Glancing at some of the comments around the ‘net about this “sealed indictment” thing, it seems that yes — God help us all — I do have to explain something about the differences between “normal,” “annual,” “happened once,” and “happened in 2006.” I know y’all get this, Eight Regular Readers, but for the peanut gallery:
As you’ve probably long suspected, most historians, like Liberal Arts professors generally, are all but innumerate — if your typical historian needs to count past ten, he needs to pull off a sock. Still, one of the first things you learn in grad school is “never trust a number,” and, following hard on that, “never ever extrapolate a historical trend from a number.” Numbers are, and always should be, only part of an argument.
Which is obvious when you think about it. Here are two indisputably true facts about World War II:
- Germany fought a lot more battles in 1941 than in 1940; and
- In both years, Germany won way more battles than it lost.
From this, should we conclude that 1942 was a banner year for the Wehrmacht, and Germany won the war soon after? No? Then why on earth should we conclude that, because there were a lot more sealed indictments in 2017 than in 2006, Soros et al are about to be hung for treason?
Never extrapolate when facts are available. Alas, sealed indictments are, in fact, sealed, so we can’t know for certain what’s in them (let’s assume “sealed” in this case means “sealed tight, like Obama’s college transcripts” and not “sealed like US covert personnel’s identities when it’s politically convenient for Democrats to unmask them”). What is discoverable, however, is the number of sealed indictments each year. The .pdf from whence the 2006 numbers came has a whole section on their research methodology — there’s a search tool called PACER where you can look this kind of thing up. And hey, look at that, PACER stands for “Public Access to Electronic Court Records.” You need an account to log in, but surely there’s some freedom-loving, pizza-hating barrister out there who’d be willing to do a half-hour’s pro bono research….?
But since 1,077 and 9,274 are the numbers we have, let’s roll with them. 9274 minus 1077 is 8197 and that sure looks like a lot, BUT: Numbers without context are meaningless. I can think of a whole bunch of non-treasonously pizzariffic reasons the number of sealed indictments jumped by 8,200 in 11 years, starting with population size (298 million to 325 million) and working out from there.
So, too, with the seemingly dramatic jump from “4,188, sealed indictments as of 11/22” to “9,274, sealed indictments as of 12/22.” I’m willing to bet there’s a thousandfold increase in most American households’ Christmas-related expenses between 11/22 and 12/22. Do you think that maybe, just maybe, people are trying to cram work in at the end of the year to pump up their annual numbers? Maybe for bonus purposes? I dunno if lawyering works like that, especially lawyering for FedGov, but that’s the kind of thing our hypothetical freedom-loving, pizza-hating barrister could clue us in on in about five minutes.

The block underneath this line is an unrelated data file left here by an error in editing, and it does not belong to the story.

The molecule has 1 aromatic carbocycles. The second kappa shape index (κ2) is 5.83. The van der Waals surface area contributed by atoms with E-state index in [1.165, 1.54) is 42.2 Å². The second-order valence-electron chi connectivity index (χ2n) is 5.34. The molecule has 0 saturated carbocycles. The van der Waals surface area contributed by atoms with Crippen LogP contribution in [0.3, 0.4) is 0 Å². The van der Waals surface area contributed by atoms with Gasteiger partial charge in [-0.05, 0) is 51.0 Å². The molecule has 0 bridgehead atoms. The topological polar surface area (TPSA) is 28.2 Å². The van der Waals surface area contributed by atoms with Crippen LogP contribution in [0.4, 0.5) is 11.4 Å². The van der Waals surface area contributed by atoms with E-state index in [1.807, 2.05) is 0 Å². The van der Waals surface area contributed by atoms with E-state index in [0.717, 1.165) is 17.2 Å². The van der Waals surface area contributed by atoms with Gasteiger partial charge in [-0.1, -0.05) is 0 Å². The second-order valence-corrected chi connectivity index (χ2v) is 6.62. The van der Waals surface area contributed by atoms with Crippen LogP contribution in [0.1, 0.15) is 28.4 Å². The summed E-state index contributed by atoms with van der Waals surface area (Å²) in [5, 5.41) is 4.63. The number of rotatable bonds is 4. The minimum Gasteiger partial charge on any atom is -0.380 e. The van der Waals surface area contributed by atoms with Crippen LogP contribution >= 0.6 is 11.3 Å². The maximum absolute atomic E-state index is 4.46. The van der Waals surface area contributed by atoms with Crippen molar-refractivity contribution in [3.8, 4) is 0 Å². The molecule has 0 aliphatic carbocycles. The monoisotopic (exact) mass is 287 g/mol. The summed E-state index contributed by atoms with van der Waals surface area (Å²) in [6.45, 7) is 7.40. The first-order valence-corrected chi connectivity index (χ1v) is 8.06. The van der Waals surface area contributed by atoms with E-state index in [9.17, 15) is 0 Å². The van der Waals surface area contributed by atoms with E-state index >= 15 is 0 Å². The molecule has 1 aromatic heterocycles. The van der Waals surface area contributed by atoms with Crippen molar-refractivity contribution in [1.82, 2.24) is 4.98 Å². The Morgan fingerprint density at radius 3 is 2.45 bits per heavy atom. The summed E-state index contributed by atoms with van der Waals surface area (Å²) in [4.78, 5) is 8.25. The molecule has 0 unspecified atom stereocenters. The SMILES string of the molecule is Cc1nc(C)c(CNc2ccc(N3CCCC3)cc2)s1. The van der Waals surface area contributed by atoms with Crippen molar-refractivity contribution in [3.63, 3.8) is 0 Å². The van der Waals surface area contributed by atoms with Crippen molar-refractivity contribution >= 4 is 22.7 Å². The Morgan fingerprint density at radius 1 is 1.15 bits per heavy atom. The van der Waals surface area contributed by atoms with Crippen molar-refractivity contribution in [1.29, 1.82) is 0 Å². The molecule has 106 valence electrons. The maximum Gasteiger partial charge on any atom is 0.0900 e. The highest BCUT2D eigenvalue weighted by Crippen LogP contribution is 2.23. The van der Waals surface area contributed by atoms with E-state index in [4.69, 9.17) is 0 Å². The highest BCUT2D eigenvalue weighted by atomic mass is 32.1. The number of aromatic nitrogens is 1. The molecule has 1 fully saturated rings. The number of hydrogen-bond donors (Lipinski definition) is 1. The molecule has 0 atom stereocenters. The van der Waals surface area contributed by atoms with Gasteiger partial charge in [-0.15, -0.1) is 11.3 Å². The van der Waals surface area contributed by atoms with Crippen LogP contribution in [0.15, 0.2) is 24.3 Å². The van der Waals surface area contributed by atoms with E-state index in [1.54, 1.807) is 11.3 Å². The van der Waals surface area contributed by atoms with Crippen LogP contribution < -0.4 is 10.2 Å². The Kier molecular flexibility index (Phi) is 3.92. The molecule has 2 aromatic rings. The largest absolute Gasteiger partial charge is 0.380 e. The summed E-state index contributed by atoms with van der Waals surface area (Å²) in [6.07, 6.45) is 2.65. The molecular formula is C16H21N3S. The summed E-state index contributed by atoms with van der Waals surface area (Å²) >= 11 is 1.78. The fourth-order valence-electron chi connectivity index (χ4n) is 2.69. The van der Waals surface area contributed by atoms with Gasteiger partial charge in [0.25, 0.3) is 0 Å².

See what I mean? I get it, y’all, I really do — Hillary in prison orange and Soros deported into the waiting arms of a Hungarian firing squad is one of my wet dreams, too. But it ain’t gonna happen, and this kind of loony wishcasting is why Our Thing still turns off the normals. Yes, we’re winning, and Lord willing we will keep winning, but let us not fall victim to the kind of power-worship Orwell warned us about 70 years ago:
Power worship blurs political judgement because it leads, almost unavoidably, to the belief that present trends will continue. Whoever is winning at the moment will always seem to be invincible. If the Japanese have conquered south Asia, then they will keep south Asia for ever, if the Germans have captured Tobruk, they will infallibly capture Cairo; if the Russians are in Berlin, it will not be long before they are in London: and so on. This habit of mind leads also to the belief that things will happen more quickly, completely, and catastrophically than they ever do in practice. The rise and fall of empires, the disappearance of cultures and religions, are expected to happen with earthquake suddenness, and processes which have barely started are talked about as though they were already at an end. [James] Burnham’s writings are full of apocalyptic visions. Nations, governments, classes and social systems are constantly described as expanding, contracting, decaying, dissolving, toppling, crashing, crumbling, crystallising, and, in general, behaving in an unstable and melodramatic way. The slowness of historical change, the fact that any epoch always contains a great deal of the last epoch, is never sufficiently allowed for. Such a manner of thinking is bound to lead to mistaken prophecies, because, even when it gauges the direction of events rightly, it will miscalculate their tempo. Within the space of five years Burnham foretold the domination of Russia by Germany and of Germany by Russia. In each case he was obeying the same instinct: the instinct to bow down before the conqueror of the moment, to accept the existing trend as irreversible.